Smash five garlic cloves and add a teaspoon of dill seeds or a bunch of fresh dill. Pour the brine on the cukes, garlic, and dill. If they’re not covered completely by the brine, add cold water until they are. Store them in the fridge. They’ll be ready to eat in about 12 hours.
Sweet Swedish pickled carrots: Peel several green-top young carrots and cut off the tops. Put the carrots and one big onion sliced into rings into your jar. Combine three parts water, two parts sugar, and one part vinegar (either white wine or Champagne). Pour over the carrots and onions, and add five white peppercorns, two bay leaves, and 10 allspice berries. The carrots can be eaten immediately, though they’ll be good for a week.
Spicy pickled radishes: Wash some red radishes after trimming off the root end and tops. Select one pepper — a fresh pepperoncino, a Thai bird chili, or whatever seems right. Combine a half-cup of apple-cider vinegar, a half-cup of water, 2 tablespoons of honey, and a teaspoon of kosher salt. Pour the brine over the radishes and pepper. They will be ready to eat the next day.
Pickled mushrooms: Wash a pound of button mushrooms and slice off any tough stem ends. Combine 2 cups of water, a cup of apple-cider vinegar, 2 tablespoons of brown mustard, 2 tablespoons of sugar, and a tablespoon of salt. Heat until dissolved, then let cool. Add 10 black peppercorns, five cloves, five allspice berries, five garlic cloves (or more), and two bay leaves to the mushrooms. Pour the brine over the mushrooms and refrigerate. They will be ready to eat in eight hours and will last for up to a week.
Curried cauliflower pickles: Cut the florets from a head of cauliflower into bite-sized pieces. Wash well. Mix the florets with five or more garlic cloves and chopped, fresh hot peppers to taste (one to five banana peppers, three jalapeños, or two Thai bird chilies, for instance). Combine 3 cups of water, a cup of white vinegar, 3 tablespoons of sugar, 2 tablespoons of kosher salt, 2 tablespoons of tamari, and 1 to 2 tablespoons of fresh curry powder. Cover the cauliflower mixture with the brine, adding more water to cover if necessary. This is really good about three days after it’s made. For fun variations, try adding cinnamon sticks, coins of peeled fresh ginger, or star anise to the brine.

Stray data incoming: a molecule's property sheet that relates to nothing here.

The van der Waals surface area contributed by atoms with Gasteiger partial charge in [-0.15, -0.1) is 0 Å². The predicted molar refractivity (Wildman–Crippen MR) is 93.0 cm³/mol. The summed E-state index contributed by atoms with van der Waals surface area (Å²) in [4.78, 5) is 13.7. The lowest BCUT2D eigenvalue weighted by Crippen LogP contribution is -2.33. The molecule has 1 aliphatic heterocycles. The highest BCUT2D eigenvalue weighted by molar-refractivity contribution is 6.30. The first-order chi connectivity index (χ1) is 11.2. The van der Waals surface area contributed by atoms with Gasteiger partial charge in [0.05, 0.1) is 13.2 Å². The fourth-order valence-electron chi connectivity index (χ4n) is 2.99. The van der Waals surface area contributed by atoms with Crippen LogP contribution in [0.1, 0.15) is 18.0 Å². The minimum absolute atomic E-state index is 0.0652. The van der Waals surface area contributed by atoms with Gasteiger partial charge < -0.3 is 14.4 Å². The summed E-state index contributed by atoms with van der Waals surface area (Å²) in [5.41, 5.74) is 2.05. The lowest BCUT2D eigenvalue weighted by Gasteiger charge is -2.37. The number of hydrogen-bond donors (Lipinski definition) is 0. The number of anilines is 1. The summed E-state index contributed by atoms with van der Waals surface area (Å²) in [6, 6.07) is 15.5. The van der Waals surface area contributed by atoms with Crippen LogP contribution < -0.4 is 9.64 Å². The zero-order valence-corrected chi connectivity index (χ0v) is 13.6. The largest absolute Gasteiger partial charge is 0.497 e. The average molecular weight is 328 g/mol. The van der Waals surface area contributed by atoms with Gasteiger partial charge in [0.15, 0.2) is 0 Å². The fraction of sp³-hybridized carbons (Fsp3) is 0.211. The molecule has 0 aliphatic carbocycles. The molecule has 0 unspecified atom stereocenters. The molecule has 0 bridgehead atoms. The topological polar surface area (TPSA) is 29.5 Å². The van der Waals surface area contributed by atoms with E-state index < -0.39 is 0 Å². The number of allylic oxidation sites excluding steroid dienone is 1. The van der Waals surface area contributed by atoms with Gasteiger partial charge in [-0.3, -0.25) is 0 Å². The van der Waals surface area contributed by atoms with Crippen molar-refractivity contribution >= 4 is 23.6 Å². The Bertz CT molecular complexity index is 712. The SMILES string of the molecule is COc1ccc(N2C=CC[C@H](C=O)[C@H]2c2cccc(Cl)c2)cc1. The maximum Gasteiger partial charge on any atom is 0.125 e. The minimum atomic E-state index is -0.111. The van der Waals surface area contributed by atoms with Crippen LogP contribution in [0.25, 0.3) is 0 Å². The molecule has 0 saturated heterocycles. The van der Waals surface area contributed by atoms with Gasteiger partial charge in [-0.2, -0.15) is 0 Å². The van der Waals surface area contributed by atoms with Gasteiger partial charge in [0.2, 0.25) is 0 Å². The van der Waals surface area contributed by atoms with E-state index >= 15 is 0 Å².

Intrigued? By the time you make your third batch of pickled vegetables, the process will be no more mystifying than that of making a salad. And you may find that your grandmothers and great-aunts knew a few things about life that we smartphone-wielding smarties would be well advised to learn: When your refrigerator is full of easy homemade treats to feed your guests and yourself, life is a little easier and healthier. It’s a little more connected, too, because having that relish tray ready to go means you can talk to your guests instead of standing in the kitchen cooking for them.
I’m not saying living life with a relish tray will make life so much easier and better that you’ll feel inspired to install ivory-colored wall-to-wall carpeting in a household with kids. But better nonetheless.